Tag Archives: Travel Superstition

New Year’s Traditions


AG is my friend from back home in Chicago, Illinois. She was born in Joliet, Illinois and then moved to Chicago when she was five years old. Her mother was born and raised in Joliet and is of Mexican descent. Her father immigrated to California when he was twenty five years old from El Salvador. He then moved to Joliet when he was thirty. 


DO (interviewer):  I know that we often talk about certain superstitions or things that our families do during the holidays. Can you talk to me more about which one or ones you consider to be your favorite? Or one, or ones, that you do the most often?

AG: The one we have the most fun with is probably the suitcase one on New Years. It’s so fun dude. 

DO: Can you talk more about it? 

AG: So, the saying goes. Once midnight hits on New Year’s Eve, so technically I guess it’s New Year’s Day at that point. Anyway. Once it hits you run around with an empty suitcase. Just around your block a few times and this will ensure that you travel a lot in the upcoming year. 

DO: What does this tradition mean to you and what’s your stance on it? Do you believe it works?

AG: Well, growing up we were mad poor. You know this. Even after we moved to the city we didn’t have much money, you know? So it was fun to just run around with my parents and just dream and hope. I’ve traveled a few times throughout my life so I’d say that even if it doesn’t work I’d like to think it does. I’ve never not done it because I wanna travel girl! 


The informant and her family have this holiday tradition/ritual every year to bring in lots of traveling. My family also has similar stories of performing this tradition when they were younger, so there are cultural ties to this. However, this empty suitcase travel method is a ritual not tied to a specific cultural community; many cultures have some variation of this lore. Past just performing it because of cultural beliefs, the informant holds a particular superstition about it. She believes that if she doesn’t stick to this tradition, then she will travel less. As she also mentioned, this was a way for her and her family to remain hopeful for future fun during rough times. It is special to the informant for this reason, and she continues to perform it and believes that it helps her travel more.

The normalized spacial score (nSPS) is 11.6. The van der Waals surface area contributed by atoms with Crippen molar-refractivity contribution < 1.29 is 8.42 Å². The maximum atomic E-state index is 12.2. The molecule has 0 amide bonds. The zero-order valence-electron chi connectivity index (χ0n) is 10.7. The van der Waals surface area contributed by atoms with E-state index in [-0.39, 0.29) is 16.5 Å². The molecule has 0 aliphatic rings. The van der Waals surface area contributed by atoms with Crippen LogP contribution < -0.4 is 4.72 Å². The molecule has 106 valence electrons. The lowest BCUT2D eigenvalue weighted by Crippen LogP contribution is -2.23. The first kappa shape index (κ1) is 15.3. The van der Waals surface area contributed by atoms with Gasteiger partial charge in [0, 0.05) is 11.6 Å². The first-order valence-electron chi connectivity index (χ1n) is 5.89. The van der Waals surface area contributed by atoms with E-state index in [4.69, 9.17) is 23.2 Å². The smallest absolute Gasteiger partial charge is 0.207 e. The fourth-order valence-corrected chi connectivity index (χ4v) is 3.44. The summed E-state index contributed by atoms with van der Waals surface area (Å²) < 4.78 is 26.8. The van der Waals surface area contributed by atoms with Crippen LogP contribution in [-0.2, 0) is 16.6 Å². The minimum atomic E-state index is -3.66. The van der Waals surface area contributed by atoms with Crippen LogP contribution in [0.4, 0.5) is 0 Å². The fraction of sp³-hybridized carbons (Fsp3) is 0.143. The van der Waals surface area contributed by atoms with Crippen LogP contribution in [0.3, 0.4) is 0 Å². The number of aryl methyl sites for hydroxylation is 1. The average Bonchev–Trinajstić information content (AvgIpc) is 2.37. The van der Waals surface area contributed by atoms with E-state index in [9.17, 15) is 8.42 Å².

Get on the plane with your right foot: travel superstition

AW sits with her daughter preparing for the second night of her Passover Seder, the room is bustling with activity as people get food prepared for AW’s many relatives. AW’s Daughter chimes in every so often to ask questions


M: You have a very particular travel superstition is that true?

AW: Yes, I have more than one, but yes

M: could you elaborate

AW: Ever since I got on the plane since I was a little girl my mother would remind us to start every new venture, not just the airplane…the first day of school, when I walked down the aisle…

[AW gets absorbed back into seat planning for the seder]

MW: Ohhh that’s why you tell me to do it on test days

AW: Exactly, every time you start something new you do it with your right foot, it’s good luck.

AW: The first time anyone in the history of our family did it, my grandmother got onto the ship that took her to America, she did it with her right foot and my mother reminded me, so I remind you.

Meaning to the informant: AW: First of all it reminds me of my recently departed mother, and it’s kind of a talisman, like a rabbit’s foot. It can be a bit of a ritual. I’ve done it as long as I can remember.

Analysis: The association between the right foot and luck is well documented and speaks to a general insecurity regarding new ventures. As one crosses a threshold into a new space, as AW did when she walked down the aisle, or any time she boards an aircraft. This step ensures that transition happens smoothly. Other examples of this can be throughout the archive as seen [here] and reflect an overarching anxiety about the unknown. In addition to providing luck the action adds a familiar element to an unfamiliar circumstance, a location with which the actor can situate themselves to provide comfort when encountering something new. For another example of travel superstition surrounding the right foot see Southbound (Paniker 174) a journal of Indian Literature

Paniker, Ayyappa, and Chitra Panikkar. “SOUTHBOUND.” Indian Literature, vol. 39, no. 4 (174), 1996, pp. 127–156. JSTOR, www.jstor.org/stable/23336198.